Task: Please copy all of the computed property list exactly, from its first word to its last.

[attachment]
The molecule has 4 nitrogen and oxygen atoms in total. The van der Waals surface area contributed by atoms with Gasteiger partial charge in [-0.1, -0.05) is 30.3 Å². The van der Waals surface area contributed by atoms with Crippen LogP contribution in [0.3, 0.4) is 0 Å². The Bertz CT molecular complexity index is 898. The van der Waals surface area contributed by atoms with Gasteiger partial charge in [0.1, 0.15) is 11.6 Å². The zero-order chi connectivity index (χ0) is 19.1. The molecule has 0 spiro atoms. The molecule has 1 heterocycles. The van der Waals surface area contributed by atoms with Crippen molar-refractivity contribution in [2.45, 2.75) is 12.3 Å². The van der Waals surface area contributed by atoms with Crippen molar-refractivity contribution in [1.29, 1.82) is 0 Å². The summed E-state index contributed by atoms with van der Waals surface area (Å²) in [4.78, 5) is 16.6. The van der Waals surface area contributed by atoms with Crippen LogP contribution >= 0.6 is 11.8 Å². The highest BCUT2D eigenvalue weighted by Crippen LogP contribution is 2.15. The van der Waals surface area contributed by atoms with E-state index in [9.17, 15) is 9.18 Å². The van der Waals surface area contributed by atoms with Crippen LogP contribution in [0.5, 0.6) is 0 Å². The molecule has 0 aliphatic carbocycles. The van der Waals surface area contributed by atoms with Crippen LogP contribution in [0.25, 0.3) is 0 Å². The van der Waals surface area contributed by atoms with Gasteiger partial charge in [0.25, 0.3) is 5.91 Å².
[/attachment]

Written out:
The molecule has 4 nitrogen and oxygen atoms in total. The van der Waals surface area contributed by atoms with Gasteiger partial charge in [-0.1, -0.05) is 30.3 Å². The van der Waals surface area contributed by atoms with Crippen LogP contribution in [0.3, 0.4) is 0 Å². The Bertz CT molecular complexity index is 898. The van der Waals surface area contributed by atoms with Gasteiger partial charge in [0.1, 0.15) is 11.6 Å². The zero-order chi connectivity index (χ0) is 19.1. The molecule has 0 spiro atoms. The molecule has 1 heterocycles. The van der Waals surface area contributed by atoms with Crippen molar-refractivity contribution in [2.45, 2.75) is 12.3 Å². The van der Waals surface area contributed by atoms with Crippen molar-refractivity contribution in [1.29, 1.82) is 0 Å². The summed E-state index contributed by atoms with van der Waals surface area (Å²) in [4.78, 5) is 16.6. The van der Waals surface area contributed by atoms with Crippen LogP contribution >= 0.6 is 11.8 Å². The highest BCUT2D eigenvalue weighted by Crippen LogP contribution is 2.15. The van der Waals surface area contributed by atoms with E-state index in [9.17, 15) is 9.18 Å². The van der Waals surface area contributed by atoms with Crippen LogP contribution in [0.5, 0.6) is 0 Å². The molecule has 0 aliphatic carbocycles. The van der Waals surface area contributed by atoms with Crippen LogP contribution in [0.25, 0.3) is 0 Å². The van der Waals surface area contributed by atoms with Gasteiger partial charge in [0.25, 0.3) is 5.91 Å².